This is part two in a multi-part series introducing a framework for assessing multi-cloud use maturity. A comprehensive eBook on the framework can be found here. At the end of the blog, you’ll find a link to all other blogs in the series.
Competency area #1: Cloud adoption paths
In assessing the maturity of an organization in this area, the organization should consider how broadly the practices below are being adopted across the entire organization. They should consider the average level of achieved competency (or proficiency) in these areas for any teams that are responsible for building or running business critical applications.
Typical areas of competency related to cloud adoption paths:
- Using a public cloud to backup up or support disaster recovery for production apps that currently run in the data center
- Using a public cloud to provide extra capacity for production apps that run in the data center
- Migrating production apps from the data center to a public cloud
- Refactoring production apps that were first migrated to a public cloud
- Building and deploying net new production apps on a public cloud
- Running one or more production apps where the app has been architected to have components deployed on two or more public clouds (a hybrid app)
- Leveraging two or more clouds to support the needs of a specific team (data center + one or more public clouds – OR – two or more public clouds)
Different paths solve different problems
Leveraging the cloud to support DR or application back-ups is often thought of as a fairly painless way to begin using the cloud. Assuming that the application architecture is amenable, another way to increase the functionality of applications that run in the data center is by leveraging the public cloud to provide capacity on demand.
In terms of developing a portfolio of apps that run in the cloud, last summer, Kit Colbert, CTO for VMware’s Cloud Platform Business Unit published a multi-part blog series titled “The Counterintuitively Fastest Path to App Modernization”. In that blog, Kit looked at application modernization through the lens of 5R strategies: Retire, Replace, Rehost, Re-platform and Refactor (and build new).
Apps running on the cloud are there because they either were 1) migrated to the cloud (rehost, re-platform) or 2) they were born in the cloud (built net new). For those apps that were migrated to the cloud they run “as is”; or were refactored where part or all of the app was re-written to conform with modern app principles.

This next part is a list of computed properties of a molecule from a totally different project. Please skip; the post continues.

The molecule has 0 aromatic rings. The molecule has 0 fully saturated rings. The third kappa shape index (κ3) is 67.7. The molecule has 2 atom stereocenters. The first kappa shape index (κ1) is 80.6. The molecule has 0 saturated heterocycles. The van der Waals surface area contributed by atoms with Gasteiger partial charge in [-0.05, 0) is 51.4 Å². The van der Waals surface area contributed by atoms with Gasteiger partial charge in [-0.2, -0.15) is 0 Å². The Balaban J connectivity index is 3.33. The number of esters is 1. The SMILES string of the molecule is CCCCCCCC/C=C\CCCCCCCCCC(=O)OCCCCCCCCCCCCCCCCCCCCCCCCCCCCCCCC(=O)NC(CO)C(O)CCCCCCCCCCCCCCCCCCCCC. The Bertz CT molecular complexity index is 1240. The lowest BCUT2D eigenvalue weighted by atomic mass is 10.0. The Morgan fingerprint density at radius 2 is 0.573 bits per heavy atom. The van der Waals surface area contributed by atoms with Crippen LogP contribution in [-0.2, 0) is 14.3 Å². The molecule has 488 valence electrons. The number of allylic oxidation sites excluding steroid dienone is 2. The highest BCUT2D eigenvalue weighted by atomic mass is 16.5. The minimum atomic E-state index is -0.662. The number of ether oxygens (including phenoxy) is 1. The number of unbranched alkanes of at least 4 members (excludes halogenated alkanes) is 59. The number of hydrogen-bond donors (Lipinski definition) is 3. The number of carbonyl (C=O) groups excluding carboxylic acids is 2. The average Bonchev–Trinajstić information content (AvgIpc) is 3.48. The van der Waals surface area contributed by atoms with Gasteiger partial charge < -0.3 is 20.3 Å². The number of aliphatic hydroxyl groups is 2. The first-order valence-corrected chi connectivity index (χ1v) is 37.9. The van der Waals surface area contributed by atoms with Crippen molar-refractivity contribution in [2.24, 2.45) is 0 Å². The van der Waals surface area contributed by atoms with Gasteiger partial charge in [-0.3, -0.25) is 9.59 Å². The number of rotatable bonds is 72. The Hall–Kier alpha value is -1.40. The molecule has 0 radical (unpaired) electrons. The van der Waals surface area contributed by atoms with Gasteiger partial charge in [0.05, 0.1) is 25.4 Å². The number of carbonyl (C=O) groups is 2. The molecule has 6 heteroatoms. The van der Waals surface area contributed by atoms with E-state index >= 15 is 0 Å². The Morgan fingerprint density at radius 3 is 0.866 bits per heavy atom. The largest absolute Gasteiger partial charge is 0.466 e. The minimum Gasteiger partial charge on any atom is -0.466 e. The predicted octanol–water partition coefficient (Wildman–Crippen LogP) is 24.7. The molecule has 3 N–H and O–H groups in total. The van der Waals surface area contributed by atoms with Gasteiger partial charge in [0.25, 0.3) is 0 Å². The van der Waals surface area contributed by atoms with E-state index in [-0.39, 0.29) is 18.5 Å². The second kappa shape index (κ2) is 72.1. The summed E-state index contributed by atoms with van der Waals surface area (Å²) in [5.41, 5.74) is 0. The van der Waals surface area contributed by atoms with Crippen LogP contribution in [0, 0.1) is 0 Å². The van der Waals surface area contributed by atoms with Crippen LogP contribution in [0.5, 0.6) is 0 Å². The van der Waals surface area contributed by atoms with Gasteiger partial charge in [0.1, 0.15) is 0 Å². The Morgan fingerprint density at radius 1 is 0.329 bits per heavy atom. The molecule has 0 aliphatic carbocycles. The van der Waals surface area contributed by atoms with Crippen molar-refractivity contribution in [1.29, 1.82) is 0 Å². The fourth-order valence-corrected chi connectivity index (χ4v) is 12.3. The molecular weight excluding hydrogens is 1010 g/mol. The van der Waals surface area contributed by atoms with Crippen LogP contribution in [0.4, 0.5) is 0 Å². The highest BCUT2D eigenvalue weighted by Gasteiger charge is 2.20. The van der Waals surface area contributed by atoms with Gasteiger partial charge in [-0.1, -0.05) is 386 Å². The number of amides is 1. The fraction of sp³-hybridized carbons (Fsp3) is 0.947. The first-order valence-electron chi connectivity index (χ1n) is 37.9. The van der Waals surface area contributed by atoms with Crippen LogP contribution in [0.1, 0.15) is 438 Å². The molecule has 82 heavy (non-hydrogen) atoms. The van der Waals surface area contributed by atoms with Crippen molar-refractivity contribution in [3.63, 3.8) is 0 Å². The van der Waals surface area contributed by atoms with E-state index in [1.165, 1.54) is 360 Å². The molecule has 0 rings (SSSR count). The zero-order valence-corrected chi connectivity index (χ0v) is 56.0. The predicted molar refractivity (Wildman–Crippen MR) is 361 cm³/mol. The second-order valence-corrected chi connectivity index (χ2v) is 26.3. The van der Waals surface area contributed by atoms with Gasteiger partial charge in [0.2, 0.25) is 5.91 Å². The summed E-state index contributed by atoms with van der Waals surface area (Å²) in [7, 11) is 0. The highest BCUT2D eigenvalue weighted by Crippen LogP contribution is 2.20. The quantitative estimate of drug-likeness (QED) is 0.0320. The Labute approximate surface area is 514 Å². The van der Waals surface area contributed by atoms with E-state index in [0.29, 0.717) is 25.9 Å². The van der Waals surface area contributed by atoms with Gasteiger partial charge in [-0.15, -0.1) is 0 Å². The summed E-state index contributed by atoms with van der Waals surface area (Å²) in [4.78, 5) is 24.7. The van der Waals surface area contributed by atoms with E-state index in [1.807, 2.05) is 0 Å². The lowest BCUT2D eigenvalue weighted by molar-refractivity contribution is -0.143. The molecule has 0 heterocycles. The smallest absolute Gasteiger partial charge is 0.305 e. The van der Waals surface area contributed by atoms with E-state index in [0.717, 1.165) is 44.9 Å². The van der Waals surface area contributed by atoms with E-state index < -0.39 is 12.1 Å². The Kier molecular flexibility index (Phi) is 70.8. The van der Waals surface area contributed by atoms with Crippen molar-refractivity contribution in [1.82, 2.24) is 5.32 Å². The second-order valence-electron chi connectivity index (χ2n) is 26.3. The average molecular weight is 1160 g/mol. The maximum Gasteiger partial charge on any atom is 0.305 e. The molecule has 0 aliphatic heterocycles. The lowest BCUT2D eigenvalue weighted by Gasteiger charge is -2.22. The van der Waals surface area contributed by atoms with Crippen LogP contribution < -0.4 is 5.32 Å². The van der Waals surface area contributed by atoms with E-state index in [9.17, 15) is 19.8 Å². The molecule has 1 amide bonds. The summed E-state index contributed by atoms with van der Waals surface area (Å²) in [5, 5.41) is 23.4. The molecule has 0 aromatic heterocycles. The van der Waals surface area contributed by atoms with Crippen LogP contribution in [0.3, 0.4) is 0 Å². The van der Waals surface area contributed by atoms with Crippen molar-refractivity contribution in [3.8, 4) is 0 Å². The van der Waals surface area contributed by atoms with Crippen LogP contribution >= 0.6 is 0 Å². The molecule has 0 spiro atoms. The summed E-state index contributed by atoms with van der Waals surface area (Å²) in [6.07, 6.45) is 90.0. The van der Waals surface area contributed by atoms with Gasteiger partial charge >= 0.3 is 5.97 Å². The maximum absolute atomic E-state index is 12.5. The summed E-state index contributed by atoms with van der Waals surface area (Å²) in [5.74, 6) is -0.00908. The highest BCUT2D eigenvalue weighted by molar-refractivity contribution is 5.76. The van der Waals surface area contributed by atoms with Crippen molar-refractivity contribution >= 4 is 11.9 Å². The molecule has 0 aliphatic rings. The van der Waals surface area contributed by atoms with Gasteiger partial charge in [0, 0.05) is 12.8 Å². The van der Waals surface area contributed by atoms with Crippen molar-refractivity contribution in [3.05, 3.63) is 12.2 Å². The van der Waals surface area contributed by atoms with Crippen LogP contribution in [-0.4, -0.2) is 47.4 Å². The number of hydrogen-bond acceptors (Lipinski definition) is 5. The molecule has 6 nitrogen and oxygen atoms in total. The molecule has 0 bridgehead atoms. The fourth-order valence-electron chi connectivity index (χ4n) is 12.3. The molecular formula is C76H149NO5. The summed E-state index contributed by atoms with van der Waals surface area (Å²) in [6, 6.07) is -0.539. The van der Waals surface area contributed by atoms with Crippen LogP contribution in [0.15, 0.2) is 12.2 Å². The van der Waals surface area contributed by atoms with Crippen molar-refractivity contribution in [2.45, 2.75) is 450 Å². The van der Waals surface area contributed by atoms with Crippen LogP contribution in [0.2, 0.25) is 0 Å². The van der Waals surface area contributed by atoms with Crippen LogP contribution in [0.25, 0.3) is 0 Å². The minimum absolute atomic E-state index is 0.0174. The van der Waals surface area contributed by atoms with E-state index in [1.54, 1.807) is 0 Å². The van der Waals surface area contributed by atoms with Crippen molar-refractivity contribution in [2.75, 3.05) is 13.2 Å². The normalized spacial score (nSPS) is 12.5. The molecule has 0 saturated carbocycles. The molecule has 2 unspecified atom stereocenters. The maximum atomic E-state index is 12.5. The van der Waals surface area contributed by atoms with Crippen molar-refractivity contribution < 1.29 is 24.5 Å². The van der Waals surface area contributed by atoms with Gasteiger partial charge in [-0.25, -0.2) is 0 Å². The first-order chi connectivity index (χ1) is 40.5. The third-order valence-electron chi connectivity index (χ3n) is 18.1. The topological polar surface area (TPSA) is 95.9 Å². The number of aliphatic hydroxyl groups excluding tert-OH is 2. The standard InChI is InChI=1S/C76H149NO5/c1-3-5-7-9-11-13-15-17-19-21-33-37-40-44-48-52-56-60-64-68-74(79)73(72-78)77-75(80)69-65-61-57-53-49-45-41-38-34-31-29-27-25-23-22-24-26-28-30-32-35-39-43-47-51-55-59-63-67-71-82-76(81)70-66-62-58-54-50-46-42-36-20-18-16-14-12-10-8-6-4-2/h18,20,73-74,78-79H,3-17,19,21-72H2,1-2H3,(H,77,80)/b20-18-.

From one cloud to n number of clouds
The practices discussed above, so far only require the use of a single cloud. Getting good at one cloud will definitely help increase fundamental capabilities that will help an organization tackle multi-cloud use. But while getting good on a single cloud is a great pre-requisite to the use of multiple clouds; you can’t really excel at multi-cloud use without actually being on more than one cloud.
Two of the practices in the list specifically look to at the question of whether teams (not the organization overall) are actually using multiple clouds. The first practice to consider is whether any teams have undertaken the development of apps that were specifically designed to run across two or more clouds (a hybrid app). The second practice considers whether any teams are already using two or more public clouds to support the apps in their portfolio.
There are a lot of different ways cloud adoption happens. While not every organization will need to leverage all of these practices, most organizations will need to develop competency across many of these areas. When you consider the full extent of your application portfolio, you’ll likely realize that you’re your organization is or will be doing many of these activities’ multiple times.
For those activities that you expect to be highly utilized, it’s in the organizations self-interest to build up strong competencies across the teams that rely on these processes. Building those competencies will in turn result in positive benefits such as continuously lowering the cost and risk of these activities as well as improving the quality of the software used to run the business.
Other blogs in this series
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